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Lower Your Blood Pressure With the Simple DASH Diet
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Lower Your Blood Pressure With the Simple DASH Diet
Increasing physical activity and maintaining a healthy weight are powerful tools in managing blood pressure, and so is following the Dietary Approaches to Stop Hypertension (DASH) eating plan.
From the Mayo Clinic
The DASH diet is combines the right kinds and combinations of foods and nutrients to lower your blood pressure and keep it under control.
The National Heart, Lung, and Blood Institute, part of the U.S. government's National Institutes of Health, developed the DASH plan to reduce blood pressure, finding that blood pressure went down after only two weeks of being on the diet. Since the initial studies, researchers have found the DASH plan may offer other health benefits, too, such as protection against osteoporosis, cancer, heart disease and diabetes.
The DASH plan is especially effective in reducing blood pressure in blacks and older adults. In addition, if adopted early, the DASH plan can prevent hypertension.
The DASH Plan: What to Eat
The DASH eating plan is rich in grains, fruits, vegetables and low-fat dairy products. It also includes fish, poultry and legumes. Red meat, sweets and fats are included in smaller amounts. This variety means the DASH plan is low in saturated fat, cholesterol and total fat, while rich in protein, fiber and healthy nutrients, particularly magnesium, potassium and calcium.
The DASH plan now has two versions, the standard DASH plan and the lower sodium DASH plan. The low-sodium DASH plan encourages a further reduction in sodium consumption, which can help to reduce blood pressure even more than can the standard DASH plan.
The basic components of the DASH plan are not too different from the typical heart-healthy diet that most health organizations and doctors prescribe, such as the Therapeutic Lifestyle Changes (TLC) diet from the American Heart Association or the Mayo Clinic Healthy Weight Pyramid. The DASH plan is different in its mix of nutrients due to its emphasis on such foods as fruits, vegetables and low-fat dairy products. These foods provide potassium, calcium and magnesium, which together have a potent effect on blood pressure. Also, some research suggests that substituting some carbohydrates with protein, mostly from plant sources, further lowers blood pressure.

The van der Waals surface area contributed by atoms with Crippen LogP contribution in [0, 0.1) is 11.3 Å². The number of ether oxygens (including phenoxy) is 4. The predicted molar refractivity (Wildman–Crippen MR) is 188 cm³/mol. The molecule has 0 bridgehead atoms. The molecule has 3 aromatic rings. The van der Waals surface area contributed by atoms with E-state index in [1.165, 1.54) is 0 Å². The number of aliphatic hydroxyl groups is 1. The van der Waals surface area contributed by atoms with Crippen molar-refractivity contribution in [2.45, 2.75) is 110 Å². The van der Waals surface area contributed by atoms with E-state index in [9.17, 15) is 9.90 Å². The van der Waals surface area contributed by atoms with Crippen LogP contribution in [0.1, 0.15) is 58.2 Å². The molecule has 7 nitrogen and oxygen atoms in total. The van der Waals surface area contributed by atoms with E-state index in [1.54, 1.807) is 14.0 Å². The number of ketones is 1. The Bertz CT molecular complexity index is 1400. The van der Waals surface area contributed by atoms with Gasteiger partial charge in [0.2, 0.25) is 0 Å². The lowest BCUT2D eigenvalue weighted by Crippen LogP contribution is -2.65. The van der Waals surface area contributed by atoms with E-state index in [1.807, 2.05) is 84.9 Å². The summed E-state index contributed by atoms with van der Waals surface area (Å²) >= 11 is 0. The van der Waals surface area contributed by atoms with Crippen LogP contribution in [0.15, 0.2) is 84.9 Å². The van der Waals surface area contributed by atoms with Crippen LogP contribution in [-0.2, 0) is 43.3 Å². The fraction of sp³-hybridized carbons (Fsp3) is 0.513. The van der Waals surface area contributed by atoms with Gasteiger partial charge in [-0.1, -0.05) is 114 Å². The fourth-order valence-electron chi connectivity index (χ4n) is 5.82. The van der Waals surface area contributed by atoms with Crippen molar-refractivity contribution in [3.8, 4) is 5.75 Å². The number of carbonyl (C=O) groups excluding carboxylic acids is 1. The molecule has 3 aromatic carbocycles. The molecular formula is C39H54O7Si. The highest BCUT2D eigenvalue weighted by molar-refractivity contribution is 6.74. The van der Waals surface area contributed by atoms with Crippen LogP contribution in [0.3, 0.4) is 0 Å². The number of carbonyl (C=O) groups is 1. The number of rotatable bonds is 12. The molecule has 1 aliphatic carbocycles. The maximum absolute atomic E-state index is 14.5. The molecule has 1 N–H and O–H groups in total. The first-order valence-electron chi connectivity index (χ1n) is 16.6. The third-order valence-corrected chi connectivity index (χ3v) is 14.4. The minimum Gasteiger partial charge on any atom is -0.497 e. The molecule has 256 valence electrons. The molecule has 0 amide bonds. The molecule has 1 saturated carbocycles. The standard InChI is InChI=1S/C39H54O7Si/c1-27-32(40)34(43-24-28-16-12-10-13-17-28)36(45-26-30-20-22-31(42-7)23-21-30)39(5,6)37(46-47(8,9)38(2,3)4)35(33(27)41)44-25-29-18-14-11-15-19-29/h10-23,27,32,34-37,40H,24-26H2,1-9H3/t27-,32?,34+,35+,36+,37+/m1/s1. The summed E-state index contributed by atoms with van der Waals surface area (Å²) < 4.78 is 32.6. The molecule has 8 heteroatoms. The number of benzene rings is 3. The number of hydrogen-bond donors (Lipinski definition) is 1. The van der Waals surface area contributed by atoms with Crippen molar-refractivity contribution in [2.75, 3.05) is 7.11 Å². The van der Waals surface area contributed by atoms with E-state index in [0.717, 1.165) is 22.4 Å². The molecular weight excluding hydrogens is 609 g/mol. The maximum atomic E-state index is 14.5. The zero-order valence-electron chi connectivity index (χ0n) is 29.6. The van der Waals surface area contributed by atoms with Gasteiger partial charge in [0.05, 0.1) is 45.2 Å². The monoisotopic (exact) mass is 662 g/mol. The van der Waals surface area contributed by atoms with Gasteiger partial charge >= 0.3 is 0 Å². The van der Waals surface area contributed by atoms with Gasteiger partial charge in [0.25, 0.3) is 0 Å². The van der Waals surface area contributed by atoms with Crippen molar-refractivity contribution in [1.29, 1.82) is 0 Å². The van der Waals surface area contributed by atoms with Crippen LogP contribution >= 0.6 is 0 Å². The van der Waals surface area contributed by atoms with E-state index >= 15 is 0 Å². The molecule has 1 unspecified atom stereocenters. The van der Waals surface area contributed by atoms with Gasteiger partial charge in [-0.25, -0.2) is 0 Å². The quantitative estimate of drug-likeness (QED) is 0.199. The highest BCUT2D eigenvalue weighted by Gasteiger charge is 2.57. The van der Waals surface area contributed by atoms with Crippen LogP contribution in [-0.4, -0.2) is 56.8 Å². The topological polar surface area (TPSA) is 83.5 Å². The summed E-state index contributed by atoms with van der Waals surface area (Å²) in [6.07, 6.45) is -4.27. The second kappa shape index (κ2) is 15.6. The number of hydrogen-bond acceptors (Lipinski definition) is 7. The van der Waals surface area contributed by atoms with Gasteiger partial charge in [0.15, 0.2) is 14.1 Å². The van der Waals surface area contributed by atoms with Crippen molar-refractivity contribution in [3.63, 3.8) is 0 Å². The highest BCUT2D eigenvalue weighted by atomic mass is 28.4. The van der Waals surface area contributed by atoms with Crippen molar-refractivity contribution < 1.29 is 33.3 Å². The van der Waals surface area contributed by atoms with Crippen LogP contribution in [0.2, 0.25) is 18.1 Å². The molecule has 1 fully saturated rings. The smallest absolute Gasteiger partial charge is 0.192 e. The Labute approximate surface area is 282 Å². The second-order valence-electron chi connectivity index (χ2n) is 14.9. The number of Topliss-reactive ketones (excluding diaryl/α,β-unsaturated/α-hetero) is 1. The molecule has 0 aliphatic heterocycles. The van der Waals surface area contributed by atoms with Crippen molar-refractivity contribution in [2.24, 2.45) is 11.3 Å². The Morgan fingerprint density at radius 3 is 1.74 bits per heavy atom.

Reducing sodium and increasing potassium, calcium and magnesium has a particularly potent effect on blood pressure. This mix of nutrients acts as a diuretic, helping the body excrete salt.
You can literally eat your way to lower blood pressure by following the DASH diet plan.
||how it works
||where it's found
||balances the amount of sodium in your cells
||many fruits and vegetables, whole grains, legumes, dairy products.
||not proved to prevent high blood pressure, but eating too little is linked with high blood pressure
||dairy products, green leafy vegetables, fish with edible bones, calcium-fortified foods.
||deficiency linked with higher blood pressure
||legumes, green leafy vegetables, nuts and seeds, whole grains, lean meats.
Here are the food groups in the DASH eating plan and tips on incorporating them into your meals:
||7 to 8 a day
|fruits and vegetables
||8 to 10 a day
||2 to 3 a day
|meats, poultry and fish
||2 or fewer a day
|nuts, seeds and beans
||4 to 5 a week
|fats and oils
||2 to 3 a day
||5 a week
||1,500 to 2,400 milligrams a day (the lower the sodium intake,
the greater the blood pressure lowering effect)
Grains (7 to 8 servings a day)
These include breads, cereals, rice and pasta. They're a good source of energy and fiber.
- To get more fiber and nutrients, such as magnesium, choose whole grains rather than refined grains. For instance, use brown rice instead of white rice, whole-wheat pasta instead of regular pasta and whole-grain bread instead of white bread. Look for products made with 100 percent whole grain or 100 percent whole wheat.
- Grains are naturally low in fat, so don't sabotage them by adding lots of butter or cream and cheese sauces.
Vegetables and fruits (8 to 10 servings a day)
Tomatoes, carrots, broccoli, sweet potatoes and other vegetables are chock-full of fiber, vitamins and such minerals as potassium and magnesium. And remember, don't think of them as mere side dishes - a hearty blend of vegetables can serve as the main dish for a meal.
Fresh or dried, many fruits need little preparation to become a healthy part of a meal or an on-the-go snack. Like vegetables, they're packed with fiber, potassium and magnesium and are almost always low in fat - coconut is one exception.
- Fresh or frozen vegetables are both good choices. For maximum benefit from canned vegetables, make sure they don't have added salt.